[For returned values see Value]
It should be noted that ‘lnconst’ can be computed analytically free of Monte Carlo error on a case by case basis described below. For this reason, the users can calculate C_FIA
[see Wu, Myung & Batchelder, 2010a; Equation 7] by adding (S/2)*ln*(N/(2*pi))
, lnInt
and their handcalculated lnconst
to minimize the Monte Carlo errors. [In our experience this error is rather low and negligible.]
A sequence of inequalities theta_1 < theta_2 < ... < theta_k
reduces the parameter space to its 1/k!
, so in this case lnconst
should be ln * (k!)
. In general, any combination of inequality constraints specifies a union of subsets of the parameter space, each satisfying some sequence of inequalities. For example, the subspace defined by theta_1 < theta_2
and theta_3 < theta_2
is a union of two subspaces, one satisfying theta_1 < theta_3 < theta_2
and the other theta_3 < theta_1 < theta_2
, so the proportion is given by 2 * (1/3!) = 1/3
.
A coding example:
Suppose that for model 1HTM5c of source monitoring [see Wu et al., 2010a] , the sample sizes of source A, source B and new items are 300, 300 and 400, respectively and the inequality constraint of d_1 < d_2
is imposed. In this case, the six input arguments should be specified as follows:
s = 'ppppCpCCppCCCppCpCCppCCCppCCC';
parameters = c(.6,.5,1,2,5,4,5,1,3,5,4,5,4,5); [adapted for R]
ineq0 = matrix(c(2,3), 1,2); [adapted for R]
category = c(1,1,2,1,2,3,5,4,5,4,5,6,7,8,9); [adapted for R]
N = 1000;
Another coding example:
For the pairclustering model in Batchelder and Riefer (1999, Figure 1), suppose in a pairclustering experiment there are 300 pairs of words and 100 singletons, the six input arguments should be specified as follows:
s = 'pppCCppCCpCCpCC';
parameters = c(.75,1,2,3,3,3,3); [adapted for R]
ineq0 = NULL; [adapted for R]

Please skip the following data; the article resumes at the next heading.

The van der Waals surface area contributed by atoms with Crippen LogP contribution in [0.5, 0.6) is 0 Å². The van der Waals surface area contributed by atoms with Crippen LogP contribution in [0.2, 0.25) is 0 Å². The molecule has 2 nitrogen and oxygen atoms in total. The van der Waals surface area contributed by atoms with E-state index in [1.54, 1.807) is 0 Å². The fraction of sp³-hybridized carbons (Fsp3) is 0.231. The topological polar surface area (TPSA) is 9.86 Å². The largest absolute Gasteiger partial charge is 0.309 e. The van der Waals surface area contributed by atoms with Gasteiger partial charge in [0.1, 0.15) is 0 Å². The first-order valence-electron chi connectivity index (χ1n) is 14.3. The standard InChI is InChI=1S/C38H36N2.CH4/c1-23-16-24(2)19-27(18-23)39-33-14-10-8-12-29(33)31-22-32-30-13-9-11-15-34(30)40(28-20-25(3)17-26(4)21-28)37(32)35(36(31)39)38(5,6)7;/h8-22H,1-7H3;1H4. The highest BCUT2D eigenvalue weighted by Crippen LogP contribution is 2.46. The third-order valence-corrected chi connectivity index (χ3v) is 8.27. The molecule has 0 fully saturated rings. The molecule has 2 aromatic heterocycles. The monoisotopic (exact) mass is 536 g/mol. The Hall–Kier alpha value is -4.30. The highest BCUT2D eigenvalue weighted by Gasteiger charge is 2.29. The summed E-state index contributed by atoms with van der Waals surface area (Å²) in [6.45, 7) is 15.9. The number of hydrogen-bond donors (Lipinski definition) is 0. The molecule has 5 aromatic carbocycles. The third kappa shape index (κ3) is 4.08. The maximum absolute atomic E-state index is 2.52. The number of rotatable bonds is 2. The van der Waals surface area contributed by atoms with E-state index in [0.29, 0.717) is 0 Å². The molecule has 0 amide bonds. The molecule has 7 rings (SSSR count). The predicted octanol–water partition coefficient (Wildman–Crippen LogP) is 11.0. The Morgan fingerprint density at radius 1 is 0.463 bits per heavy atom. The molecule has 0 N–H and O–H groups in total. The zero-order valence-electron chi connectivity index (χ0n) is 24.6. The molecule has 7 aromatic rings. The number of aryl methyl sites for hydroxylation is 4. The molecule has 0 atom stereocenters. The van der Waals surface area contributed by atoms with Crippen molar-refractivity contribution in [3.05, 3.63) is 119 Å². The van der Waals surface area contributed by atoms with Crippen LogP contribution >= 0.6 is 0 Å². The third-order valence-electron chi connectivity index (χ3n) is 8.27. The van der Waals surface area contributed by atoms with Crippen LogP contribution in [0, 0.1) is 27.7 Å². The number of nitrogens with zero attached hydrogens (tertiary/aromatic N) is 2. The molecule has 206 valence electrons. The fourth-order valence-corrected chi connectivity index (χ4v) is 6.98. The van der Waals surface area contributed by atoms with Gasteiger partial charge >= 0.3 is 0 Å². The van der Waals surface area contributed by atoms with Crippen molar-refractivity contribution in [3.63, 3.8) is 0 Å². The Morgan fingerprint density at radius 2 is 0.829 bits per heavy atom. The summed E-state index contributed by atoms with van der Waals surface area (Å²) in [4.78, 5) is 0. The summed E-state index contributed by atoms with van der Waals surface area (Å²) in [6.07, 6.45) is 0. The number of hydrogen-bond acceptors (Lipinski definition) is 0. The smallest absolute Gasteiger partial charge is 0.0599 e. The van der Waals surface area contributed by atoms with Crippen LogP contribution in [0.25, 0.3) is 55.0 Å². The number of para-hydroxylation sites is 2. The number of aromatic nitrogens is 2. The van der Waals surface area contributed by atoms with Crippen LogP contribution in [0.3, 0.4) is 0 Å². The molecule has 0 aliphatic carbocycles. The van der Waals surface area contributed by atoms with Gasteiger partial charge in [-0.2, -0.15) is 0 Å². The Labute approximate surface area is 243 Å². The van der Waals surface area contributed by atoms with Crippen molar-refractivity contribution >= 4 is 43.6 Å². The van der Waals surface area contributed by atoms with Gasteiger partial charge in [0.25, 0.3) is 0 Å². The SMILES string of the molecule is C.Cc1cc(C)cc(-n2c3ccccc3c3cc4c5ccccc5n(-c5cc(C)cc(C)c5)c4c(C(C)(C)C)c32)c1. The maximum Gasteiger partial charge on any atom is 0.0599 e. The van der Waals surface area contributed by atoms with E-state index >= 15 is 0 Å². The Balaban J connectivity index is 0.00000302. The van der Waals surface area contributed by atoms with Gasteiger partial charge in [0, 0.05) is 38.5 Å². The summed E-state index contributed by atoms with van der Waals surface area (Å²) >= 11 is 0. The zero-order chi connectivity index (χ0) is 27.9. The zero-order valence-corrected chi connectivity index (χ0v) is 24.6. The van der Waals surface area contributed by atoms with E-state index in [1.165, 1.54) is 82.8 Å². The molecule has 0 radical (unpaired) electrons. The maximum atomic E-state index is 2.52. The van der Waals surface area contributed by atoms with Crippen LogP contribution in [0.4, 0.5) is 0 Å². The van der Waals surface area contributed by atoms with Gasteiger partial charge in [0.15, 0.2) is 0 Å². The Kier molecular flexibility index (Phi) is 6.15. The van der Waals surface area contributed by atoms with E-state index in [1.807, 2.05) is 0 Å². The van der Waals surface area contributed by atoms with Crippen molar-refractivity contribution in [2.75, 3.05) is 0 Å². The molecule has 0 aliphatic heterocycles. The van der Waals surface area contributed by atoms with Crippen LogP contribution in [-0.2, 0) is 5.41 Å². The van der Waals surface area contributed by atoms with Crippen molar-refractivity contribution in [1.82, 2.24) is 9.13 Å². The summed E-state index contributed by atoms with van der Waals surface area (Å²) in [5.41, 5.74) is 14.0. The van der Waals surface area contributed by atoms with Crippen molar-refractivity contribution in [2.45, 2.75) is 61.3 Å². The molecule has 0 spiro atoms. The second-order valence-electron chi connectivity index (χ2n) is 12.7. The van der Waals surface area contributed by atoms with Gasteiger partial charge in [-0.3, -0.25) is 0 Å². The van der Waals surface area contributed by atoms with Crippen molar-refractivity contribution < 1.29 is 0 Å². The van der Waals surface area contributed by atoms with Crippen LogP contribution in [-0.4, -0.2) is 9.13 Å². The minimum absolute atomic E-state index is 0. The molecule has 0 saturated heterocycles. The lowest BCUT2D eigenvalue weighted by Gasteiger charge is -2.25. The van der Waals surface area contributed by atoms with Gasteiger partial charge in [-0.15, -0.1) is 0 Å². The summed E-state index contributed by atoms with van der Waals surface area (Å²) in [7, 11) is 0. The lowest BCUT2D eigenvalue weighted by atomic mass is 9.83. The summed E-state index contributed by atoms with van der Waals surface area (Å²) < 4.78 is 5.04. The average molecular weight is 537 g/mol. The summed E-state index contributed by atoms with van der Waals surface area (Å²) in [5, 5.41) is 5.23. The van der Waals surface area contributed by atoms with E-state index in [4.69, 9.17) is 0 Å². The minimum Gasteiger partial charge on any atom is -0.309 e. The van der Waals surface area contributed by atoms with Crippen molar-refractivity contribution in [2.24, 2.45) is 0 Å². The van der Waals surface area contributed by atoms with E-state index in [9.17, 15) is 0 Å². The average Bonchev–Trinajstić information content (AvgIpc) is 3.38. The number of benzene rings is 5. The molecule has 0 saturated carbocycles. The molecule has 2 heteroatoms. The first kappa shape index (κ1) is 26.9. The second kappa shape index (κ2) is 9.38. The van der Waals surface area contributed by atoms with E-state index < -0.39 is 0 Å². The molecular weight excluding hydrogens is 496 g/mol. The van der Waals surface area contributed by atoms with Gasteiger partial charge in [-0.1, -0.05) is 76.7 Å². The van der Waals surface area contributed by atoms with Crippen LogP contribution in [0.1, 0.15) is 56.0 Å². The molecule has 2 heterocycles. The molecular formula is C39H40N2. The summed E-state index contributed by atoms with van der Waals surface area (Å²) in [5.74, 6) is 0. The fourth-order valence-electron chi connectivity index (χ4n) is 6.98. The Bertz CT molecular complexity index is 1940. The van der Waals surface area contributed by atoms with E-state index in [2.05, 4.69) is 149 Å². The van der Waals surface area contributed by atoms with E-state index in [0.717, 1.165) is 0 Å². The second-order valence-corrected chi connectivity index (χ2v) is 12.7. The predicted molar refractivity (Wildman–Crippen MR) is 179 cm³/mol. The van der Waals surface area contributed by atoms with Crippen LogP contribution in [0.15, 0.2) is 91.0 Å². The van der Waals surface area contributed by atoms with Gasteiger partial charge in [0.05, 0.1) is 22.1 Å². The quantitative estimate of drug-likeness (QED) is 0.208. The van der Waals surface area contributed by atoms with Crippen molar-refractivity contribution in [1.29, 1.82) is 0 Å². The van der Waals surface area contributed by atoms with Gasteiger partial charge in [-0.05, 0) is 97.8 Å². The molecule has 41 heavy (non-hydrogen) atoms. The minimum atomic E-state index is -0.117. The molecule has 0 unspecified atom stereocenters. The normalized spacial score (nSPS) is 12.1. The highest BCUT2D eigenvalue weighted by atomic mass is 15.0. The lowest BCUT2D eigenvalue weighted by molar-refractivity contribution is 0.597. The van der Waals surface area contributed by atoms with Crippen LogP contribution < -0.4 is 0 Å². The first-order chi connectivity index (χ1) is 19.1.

category = c(1,4,2,3,3,4,5,6); [adapted for R]
N = 400;
[For more examples, see Examples]
Since MPTinR version 1.1.3 the Monte Carlo integration is performed in C++ using RcppEigen. With the default arguments, one instance of the C++ workhorse is called. To call multiple instances of the C++ workhorse, you can use the split
argument (which can be useful to replicate results obtained with multicore = TRUE
as described below). Note, that each time before calling the C++ code, the seed is set (the set of random seeds are generated before calling the function for the first time).
Multicore functionality is achieved via snowfall which needs to be loaded and a cluster initialized via sfInit
when setting multicore = TRUE
. When split = NULL
(the default), the Samples
will be evenly distributed on the different cores (using sfClusterSplit
), so that only one instance of the underlying C++ workhorse is called on each core. Setting split
to nonNULL
will produce as many instances (distributed across cores). Note that in order to obtain comparable results (as snowfall uses load balancing), the random seed is set (at each core) before calling each instance of the C++ workhorse. This allows to replicate results obtained via multicore in a nonmulticore environment when seting split